Bioscience Biotechnology Research Communications

An Open Access International Journal

P-ISSN: 0974-6455 E-ISSN: 2321-4007

Bioscience Biotechnology Research Communications

An Open Access International Journal

Sandra Mehralizadeh*, Zohreh Khalilak and Sepideh Entezari

Corresponding author Email: Sandramehr@yahoo.com

Article Publishing History

Received: 02/01/2018

Accepted After Revision: 21/03/2018

ABSTRACT:

By considering the importance of vertical root fractures (VRF) and the known complications of incorrect diagnoses, the present study aimed to evaluate the effect of different kilovoltage peak (kVp) and milliampere (mA) settings in cone-beam computed tomography (CBCT) on the diagnosis of VRFs in endodontically treated single-canal premolars. Eighty intact human premolars were endodontically treated and coded. The roots of half of the samples were fractured, and CBCT images were taken by using four different combinations of maximum (max) and minimum (min) kVp (60-86) and mA (6-10) settings under the same conditions. The images were randomly observed twice by an experienced oral and maxillofacial radiologist over a two-week interval. The results were analyzed by Chi-square test. In the kVp max/mA max group, none of the images were diagnostic. In the kVp max/mA min group, 62 images (77.5%) were nondiagnostic. The results of these two groups showed significant statistical differences with the other two groups (P<0.001). Incorrect diagnoses were equal to 22.5% in the kVp min/mA min group, and 16.2% in the kVp min/mA max group with no significant statistical differences (P<0.4). It seems that the best view for identifying VRFs on CBCT images in axial sections can be obtained with kVp min/mA max setting. It can be concluded that kVp min/mA max and kVp min/mA min settings are suitable for the diagnosis of VRFs. Also, a lower kVp renders a lower patient radiation dose.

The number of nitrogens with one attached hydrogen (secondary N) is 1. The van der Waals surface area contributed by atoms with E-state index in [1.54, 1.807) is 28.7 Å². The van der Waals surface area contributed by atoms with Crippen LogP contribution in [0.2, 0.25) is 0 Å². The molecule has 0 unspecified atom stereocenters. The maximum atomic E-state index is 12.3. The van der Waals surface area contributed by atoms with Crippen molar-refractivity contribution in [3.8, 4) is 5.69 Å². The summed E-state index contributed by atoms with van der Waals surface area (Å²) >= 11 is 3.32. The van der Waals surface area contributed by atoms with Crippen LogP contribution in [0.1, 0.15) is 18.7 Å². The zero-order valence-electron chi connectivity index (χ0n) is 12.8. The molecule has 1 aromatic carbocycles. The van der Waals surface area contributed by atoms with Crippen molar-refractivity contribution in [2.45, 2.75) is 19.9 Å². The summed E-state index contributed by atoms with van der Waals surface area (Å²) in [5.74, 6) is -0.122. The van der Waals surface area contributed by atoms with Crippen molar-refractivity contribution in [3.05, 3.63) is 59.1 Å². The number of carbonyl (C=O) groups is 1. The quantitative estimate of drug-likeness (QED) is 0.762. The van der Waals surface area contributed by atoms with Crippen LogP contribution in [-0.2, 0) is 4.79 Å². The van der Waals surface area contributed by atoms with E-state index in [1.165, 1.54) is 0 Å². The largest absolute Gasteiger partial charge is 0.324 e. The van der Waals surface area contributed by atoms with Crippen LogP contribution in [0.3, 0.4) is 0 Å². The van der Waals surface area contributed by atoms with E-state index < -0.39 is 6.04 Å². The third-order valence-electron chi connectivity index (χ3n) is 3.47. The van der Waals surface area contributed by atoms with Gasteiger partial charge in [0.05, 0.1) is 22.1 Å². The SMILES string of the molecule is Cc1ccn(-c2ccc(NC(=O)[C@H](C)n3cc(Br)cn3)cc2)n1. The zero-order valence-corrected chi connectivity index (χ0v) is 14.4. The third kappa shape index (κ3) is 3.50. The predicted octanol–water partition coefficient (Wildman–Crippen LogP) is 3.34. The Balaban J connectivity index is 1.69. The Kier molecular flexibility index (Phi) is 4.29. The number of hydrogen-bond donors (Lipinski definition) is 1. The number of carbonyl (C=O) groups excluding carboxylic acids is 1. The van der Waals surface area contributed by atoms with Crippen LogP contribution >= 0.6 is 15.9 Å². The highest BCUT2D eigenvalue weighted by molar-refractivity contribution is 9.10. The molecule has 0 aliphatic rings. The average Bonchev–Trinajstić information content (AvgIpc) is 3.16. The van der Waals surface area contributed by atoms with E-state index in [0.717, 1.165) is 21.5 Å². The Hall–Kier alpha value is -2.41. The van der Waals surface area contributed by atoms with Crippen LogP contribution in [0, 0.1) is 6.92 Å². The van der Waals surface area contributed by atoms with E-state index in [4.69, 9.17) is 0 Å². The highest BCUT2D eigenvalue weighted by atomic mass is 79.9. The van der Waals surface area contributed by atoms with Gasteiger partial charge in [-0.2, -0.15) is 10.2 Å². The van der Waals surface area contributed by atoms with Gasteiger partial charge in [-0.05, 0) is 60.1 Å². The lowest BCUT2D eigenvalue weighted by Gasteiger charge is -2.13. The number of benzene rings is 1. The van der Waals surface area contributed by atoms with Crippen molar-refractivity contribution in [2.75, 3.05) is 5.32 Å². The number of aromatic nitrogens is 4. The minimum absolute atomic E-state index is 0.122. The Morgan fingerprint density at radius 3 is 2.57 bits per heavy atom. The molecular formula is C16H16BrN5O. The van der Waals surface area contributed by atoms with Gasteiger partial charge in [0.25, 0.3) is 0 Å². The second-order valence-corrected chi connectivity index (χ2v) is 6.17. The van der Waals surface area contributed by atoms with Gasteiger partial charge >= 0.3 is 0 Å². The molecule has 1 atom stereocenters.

KEYWORDS:

Cone-Beam Computed Tomography, Tooth Fractures, Diagnostic Imaging

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Mehralizadeh S, Khalilak Z, Entezari S. Effect of Different Exposure Settings on the Diagnosis of Vertical Root Fractures on Cone-Beam Computed Tomography Images. Biosc.Biotech.Res.Comm. 2018;11(1).


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Mehralizadeh S, Khalilak Z, Entezari S. Effect of Different Exposure Settings on the Diagnosis of Vertical Root Fractures on Cone-Beam Computed Tomography Images. Biosc.Biotech.Res.Comm. 2018;11(1). Available from: https://bit.ly/2ZVihSJ


Introduction

Vertical and horizontal root fractures (VRF/HRF) have always been regarded as diagnostic predicaments since they are difficult to detect on intraoral radiographs. Conventional and digital intraoral radiographic techniques are the most common methods for detecting root fractures. These fractures can also be assessed by routine dental examinations (Özer, 2011; Edlund et al. 2011). Endodontic therapy is one of the major causes of root fractures (Taramsari et al. 2013; Uzun et al. 2015). VRFs are more prevalent in the patients over the age of 40 years and in maxillary and mandibular premolars and in the mesial roots of mandibular molars. In molars, VRFs usually occur in a buccolingual direction in separate roots, while mesiodistal fractures are less common. In anterior teeth, the fracture usually extends in a buccolingual direction (Li et al. 2002). The most common radiographic findings in root fractures include an increased thickness of the periodontal ligament (PDL), a deep local or vertical bone loss, and peri-radicular bone loss (Shi et al. 2009). Root fractures have become diagnosable since 1896 when two-dimensional (2D) radiography was introduced to dentistry (Li et al. 2002). However, if the angle of the projection is not perpendicular to the fracture line, these fractures may remain undiagnosed (Salineiro et al. 2015).